Alec Soth’s A Pound of Pictures brings together work made 2018–2021 in an eclectic sequence that can be read as a winding, ruminative road trip. The book is also a celebration of photography itself – a dynamic captured by Magnum’s video team, who happened to be filming Soth (for an on-demand course on Photographic Storytelling) as he took one of the pictures that would ultimately feature in the photo book.
"This picture, for me, is a picture about photography and about discovery and about finding beauty in the world as it is."
On this particular day of filming, Soth was exploring a waterside corner of White Bear Lake, Minnesota, seeking subjects to photograph, when a woman preparing to paint at an easel piqued his interest.
On the day that the easel photograph was made, Soth had spent the morning photographing a prize-winning fisherman. After lunch, he set about exploring the lakeside area, weighing up the pros and cons of shooting various subjects, from people at the VFW veterans’ club to some young fishermen. And then…
“I looked over and saw this woman painting on an easel and something clicked in my head – something about fishing being this amateur sport that a small number of people do professionally. Painting is something that can be done by amateurs, that we think of as fine art, as something extravagant, but here it’s being done in this humble way. I approached her and she told me her boyfriend was fishing on the dock and she was painting.”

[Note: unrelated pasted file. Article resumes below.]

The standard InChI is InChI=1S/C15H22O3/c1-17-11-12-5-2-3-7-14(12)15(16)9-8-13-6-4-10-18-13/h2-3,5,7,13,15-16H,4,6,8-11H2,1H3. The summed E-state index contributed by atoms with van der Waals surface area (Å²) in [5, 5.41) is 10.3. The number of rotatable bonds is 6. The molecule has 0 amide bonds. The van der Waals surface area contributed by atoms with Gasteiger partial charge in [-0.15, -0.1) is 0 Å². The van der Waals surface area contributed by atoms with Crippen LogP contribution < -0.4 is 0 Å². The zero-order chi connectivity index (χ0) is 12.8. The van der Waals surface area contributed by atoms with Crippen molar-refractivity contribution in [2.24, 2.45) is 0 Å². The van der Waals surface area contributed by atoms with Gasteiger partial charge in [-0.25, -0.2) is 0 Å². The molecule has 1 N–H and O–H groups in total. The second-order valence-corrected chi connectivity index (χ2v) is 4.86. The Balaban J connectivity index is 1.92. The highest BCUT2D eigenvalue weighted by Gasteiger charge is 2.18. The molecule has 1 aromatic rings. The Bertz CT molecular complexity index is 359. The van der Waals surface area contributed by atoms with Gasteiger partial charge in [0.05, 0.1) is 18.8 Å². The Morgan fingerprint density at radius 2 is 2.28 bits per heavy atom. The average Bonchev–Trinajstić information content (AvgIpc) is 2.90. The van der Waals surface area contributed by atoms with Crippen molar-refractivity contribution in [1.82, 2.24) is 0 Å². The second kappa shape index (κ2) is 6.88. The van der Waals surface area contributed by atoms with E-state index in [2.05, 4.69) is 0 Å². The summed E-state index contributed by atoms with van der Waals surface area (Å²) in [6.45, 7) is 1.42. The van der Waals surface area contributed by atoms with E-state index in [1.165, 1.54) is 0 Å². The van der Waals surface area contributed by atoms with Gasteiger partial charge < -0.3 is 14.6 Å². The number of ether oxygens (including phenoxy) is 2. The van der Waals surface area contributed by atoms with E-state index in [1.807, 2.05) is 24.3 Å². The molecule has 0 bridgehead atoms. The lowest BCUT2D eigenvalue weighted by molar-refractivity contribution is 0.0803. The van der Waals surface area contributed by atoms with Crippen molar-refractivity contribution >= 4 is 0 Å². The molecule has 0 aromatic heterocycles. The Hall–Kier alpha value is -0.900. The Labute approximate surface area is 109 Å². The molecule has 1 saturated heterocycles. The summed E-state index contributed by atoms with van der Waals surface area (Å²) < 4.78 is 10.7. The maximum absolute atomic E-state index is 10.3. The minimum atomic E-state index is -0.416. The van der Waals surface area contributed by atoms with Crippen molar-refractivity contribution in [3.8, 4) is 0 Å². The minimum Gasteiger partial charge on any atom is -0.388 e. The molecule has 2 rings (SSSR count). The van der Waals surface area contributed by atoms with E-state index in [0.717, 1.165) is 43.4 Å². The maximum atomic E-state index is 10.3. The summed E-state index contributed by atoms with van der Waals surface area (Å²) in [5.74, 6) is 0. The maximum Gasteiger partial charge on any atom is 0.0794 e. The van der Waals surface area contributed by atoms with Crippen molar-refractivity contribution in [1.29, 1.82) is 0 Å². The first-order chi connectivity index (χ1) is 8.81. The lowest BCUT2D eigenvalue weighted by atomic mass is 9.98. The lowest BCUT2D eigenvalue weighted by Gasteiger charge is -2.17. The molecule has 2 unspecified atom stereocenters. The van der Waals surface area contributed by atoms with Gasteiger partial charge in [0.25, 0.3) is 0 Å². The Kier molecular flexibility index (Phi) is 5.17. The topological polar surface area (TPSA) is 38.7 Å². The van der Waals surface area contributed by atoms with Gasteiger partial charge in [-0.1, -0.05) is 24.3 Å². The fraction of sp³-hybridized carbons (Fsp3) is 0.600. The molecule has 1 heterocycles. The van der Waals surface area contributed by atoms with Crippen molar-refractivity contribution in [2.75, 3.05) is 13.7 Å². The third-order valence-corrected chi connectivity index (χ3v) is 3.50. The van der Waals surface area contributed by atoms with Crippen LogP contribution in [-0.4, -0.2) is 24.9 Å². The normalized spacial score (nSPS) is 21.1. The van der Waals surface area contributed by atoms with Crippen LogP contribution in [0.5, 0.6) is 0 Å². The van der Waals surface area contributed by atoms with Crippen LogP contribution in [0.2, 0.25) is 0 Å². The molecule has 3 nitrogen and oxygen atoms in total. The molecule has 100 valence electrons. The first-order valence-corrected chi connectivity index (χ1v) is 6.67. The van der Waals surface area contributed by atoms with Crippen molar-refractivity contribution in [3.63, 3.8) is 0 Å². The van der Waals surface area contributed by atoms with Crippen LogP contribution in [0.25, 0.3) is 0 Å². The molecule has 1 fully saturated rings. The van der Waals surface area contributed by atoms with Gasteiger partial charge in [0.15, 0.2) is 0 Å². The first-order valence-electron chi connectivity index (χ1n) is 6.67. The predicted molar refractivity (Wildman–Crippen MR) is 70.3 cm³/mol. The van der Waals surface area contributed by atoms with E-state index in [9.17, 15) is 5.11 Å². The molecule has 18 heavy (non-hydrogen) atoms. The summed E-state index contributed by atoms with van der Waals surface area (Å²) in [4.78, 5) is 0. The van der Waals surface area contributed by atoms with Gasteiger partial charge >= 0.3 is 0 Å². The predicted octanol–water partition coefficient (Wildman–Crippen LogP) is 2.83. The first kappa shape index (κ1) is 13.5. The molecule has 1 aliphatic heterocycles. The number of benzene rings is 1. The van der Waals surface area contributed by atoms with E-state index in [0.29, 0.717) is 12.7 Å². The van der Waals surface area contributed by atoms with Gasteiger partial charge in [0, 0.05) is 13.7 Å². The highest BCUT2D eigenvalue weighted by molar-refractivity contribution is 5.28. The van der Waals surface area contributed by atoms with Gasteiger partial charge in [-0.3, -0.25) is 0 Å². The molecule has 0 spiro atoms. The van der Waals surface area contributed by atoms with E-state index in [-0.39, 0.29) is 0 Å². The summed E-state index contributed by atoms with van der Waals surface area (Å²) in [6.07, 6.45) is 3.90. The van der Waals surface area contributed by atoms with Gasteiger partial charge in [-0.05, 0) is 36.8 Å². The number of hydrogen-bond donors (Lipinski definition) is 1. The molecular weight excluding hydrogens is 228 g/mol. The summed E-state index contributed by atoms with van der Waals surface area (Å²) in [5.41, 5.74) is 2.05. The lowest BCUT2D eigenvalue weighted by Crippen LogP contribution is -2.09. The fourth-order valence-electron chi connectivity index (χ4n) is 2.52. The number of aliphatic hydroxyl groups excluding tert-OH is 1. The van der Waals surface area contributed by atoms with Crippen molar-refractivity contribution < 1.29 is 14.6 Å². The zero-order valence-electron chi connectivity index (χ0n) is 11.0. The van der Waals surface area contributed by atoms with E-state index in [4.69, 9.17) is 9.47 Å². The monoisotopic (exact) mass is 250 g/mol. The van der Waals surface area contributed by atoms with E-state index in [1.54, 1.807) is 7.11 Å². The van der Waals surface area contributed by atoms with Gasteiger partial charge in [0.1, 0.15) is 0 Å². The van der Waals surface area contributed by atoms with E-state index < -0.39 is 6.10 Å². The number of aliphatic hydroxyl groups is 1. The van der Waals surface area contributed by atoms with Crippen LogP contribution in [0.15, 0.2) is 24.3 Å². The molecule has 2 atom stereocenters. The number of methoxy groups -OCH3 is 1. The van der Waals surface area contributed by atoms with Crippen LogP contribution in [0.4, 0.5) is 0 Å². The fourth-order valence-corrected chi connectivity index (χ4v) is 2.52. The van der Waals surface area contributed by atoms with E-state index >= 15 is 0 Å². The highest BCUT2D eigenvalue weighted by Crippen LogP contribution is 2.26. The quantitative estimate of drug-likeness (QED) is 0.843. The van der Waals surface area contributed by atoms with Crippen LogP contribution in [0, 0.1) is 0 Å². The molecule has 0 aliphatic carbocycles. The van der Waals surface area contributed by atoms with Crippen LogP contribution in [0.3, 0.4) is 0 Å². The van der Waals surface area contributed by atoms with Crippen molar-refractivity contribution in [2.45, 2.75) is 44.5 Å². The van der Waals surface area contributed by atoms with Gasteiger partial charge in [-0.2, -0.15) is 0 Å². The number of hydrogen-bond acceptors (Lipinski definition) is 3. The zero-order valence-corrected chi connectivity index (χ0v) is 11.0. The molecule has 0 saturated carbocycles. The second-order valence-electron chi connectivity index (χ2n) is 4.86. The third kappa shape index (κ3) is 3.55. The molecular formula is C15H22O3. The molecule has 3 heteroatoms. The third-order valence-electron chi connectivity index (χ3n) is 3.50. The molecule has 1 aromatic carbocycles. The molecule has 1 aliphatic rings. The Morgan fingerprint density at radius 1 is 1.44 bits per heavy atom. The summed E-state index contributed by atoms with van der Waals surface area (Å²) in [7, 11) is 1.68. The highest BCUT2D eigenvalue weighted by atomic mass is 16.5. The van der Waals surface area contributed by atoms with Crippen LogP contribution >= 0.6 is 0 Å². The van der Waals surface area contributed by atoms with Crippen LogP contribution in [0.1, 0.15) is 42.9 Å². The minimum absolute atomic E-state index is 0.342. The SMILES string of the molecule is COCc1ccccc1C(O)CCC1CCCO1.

So, it was a situation with in-the-moment visual appeal and interesting correspondences. Yet Soth still had to decide: “Is there a picture there? This was a tougher one. It wasn’t like, automatically, there’s a picture, but using the camera, taking some time, there might be something there. The light wasn’t right. Nothing was right. But I thought, ‘There’s something here.’
“It’s not what I see in front of me,” explains Soth of his approach. “I have to start digging into this situation. And this is where there’s a translation of what’s going to happen with the camera, too, because the thing about the camera is that it renders space in a way that’s different from the way that our eyes see the world.
“So I have to start getting under the camera, looking, feeling the space and seeing what happens. And the act of setting up the tripod, looking at the scene, affects what’s happening in front of me. And so, things start happening, I start moving things and interacting with the space, interacting with the subject, and one thing leads to the next.
“My initial plan was to make a photograph of her painting [the painting itself]. I’ve always thought of the plate camera as being like a painting on an easel, and so I was making some sort of analogy. But very quickly I saw that she had a blank canvas. And I thought, ‘Oh, that’s kind of interesting. That’s really like what I’m doing here.’ Then I see light hitting the canvas. And then it turns into this… I’m making a painting. I’m literally making a painting on the blank canvas, and I’m making a photograph, and I’m playing, and I’m interacting with the subject.”
Signed copies of A Pound of Pictures, published by Mack, is available from the Magnum shop here. You can find more details about the nineteen-lesson on-demand course Alec Soth: Photographic Storytelling here.